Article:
As was the case in cross country, Lee was positioned right where he'd hoped to be. But bad things sometimes happen when so many fast feet are in close proximity. Again, disaster struck for Lee in the biggest meet of the season.
"I tripped and fell with 800 to go," Lee said. "I got spiked in the head, actually. I've still got a little bit of a mark. So, I wish that would've gone better, because I was in the top eight going into the last 800, but there's nothing you can do about that. I was right behind (Davison's) Nick Schmidt, who ended up coming in sixth."
The 5-foot-7 1/2, 122-pound Lee got to his feet and finished 21st with a time of 9:37.23.
“When I first met Jake, I thought he was someone’s younger brother who happened to be training with the team and Mike’s guys,” Fisher said. “Jake’s always been one of the smaller guys. Because of that, he has to make up for that in his work ethic and intensity at every practice. I definitely have a lot of respect for him because of that. He’s racing against guys who are 6-3, 170 or whatever. Jake’s not the biggest dude. Jake has a focus that is pretty special. He brings his all at every practice.”
While Lee no longer has the Stanford-bound Fisher to push him in training, he will have some strong talent within his own league to keep him sharp throughout the regular season.
Fenton competes in the Flint Metro League, which will feature Clio senior Ethan Taljonick and Holly senior Dilon Lemond. Taljonick finished 16th in last season’s Division 2 Final, while Lemond was 39th in Division 1.
Lee's goal is to finish among the top five at the MHSAA Finals, but along the way he hopes to emerge from that speedy trio as the Metro League champion.
"The competition is really high in our own league, so it should be a good race for the individual top spot," said Lee, whose personal best came when he won a talent-laden league jamboree at the Cummings Center in Mount Morris. "All of the league meets are pretty good competition, especially the ones with Clio and Holly. There's no slacking off when it comes to racing those guys, for sure."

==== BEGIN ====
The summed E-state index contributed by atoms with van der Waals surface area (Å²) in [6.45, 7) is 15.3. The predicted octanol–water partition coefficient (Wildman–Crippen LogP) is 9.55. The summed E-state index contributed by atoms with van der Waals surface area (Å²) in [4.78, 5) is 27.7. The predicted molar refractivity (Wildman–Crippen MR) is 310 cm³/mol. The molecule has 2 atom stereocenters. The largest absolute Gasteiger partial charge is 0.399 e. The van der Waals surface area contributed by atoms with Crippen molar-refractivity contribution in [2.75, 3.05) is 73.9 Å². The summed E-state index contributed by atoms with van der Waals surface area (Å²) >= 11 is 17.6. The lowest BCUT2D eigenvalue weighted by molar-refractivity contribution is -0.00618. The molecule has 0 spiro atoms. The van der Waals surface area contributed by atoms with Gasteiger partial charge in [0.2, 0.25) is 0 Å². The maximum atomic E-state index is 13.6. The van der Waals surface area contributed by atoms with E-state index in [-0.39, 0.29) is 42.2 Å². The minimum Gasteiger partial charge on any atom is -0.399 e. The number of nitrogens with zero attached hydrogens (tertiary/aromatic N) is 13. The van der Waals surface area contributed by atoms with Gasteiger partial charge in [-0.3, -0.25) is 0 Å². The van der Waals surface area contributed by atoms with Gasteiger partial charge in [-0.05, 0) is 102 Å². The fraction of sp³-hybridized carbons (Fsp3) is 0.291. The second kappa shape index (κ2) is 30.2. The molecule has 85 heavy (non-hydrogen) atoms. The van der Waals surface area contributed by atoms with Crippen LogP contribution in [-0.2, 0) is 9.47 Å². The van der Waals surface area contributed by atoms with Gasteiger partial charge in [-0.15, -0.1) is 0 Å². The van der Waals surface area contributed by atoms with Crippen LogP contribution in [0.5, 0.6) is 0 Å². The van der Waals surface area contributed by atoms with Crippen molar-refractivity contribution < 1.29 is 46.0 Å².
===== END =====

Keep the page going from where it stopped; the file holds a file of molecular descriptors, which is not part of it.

Lee also will get a good daily push in practice because of a coaching change that has former Fenton all-stater Jesse Anderson in charge of the cross country program. Anderson was 11thin 2006 and 10thin 2007 at the MHSAA Lower Peninsula Division 2 Cross Country Finals. He still runs at a high level in road races.
“It’s going to be a huge benefit, a huge advantage for us,” Lee said. “Not only does he know what he’s talking about, but he runs. He knows all of this great stuff about running, he owns a shoe store, but he can also run with us and tell by our individual fitness what we’re capable of.”
And what is Lee capable of this season
“It’s pretty limitless, really,” said Anderson, who calls coaching Fenton his “dream job.” “We want to keep him healthy. He’s coming in with a very, very strong base. We’ll see how he responds to training.”
Lee began running in fifth grade with the encouragement of his physical education teacher at North Road Elementary in Fenton.
“We had this thing called Mileage Club at North Road,” he said. “He turned me on to that. I started running. I really liked it. I kept running every single day to get toe tokens. Once you get five miles per card, you get a token. It was a race between me and my friends to get the most tokens. You put them on a shoelace and wear them around; it’s pretty cool.”
As cool as they were back then, a medal from the MHSAA Finals on Nov. 7 would be even cooler.
And for his part, Fisher was glad to see friends like Lee make his Running Times cover.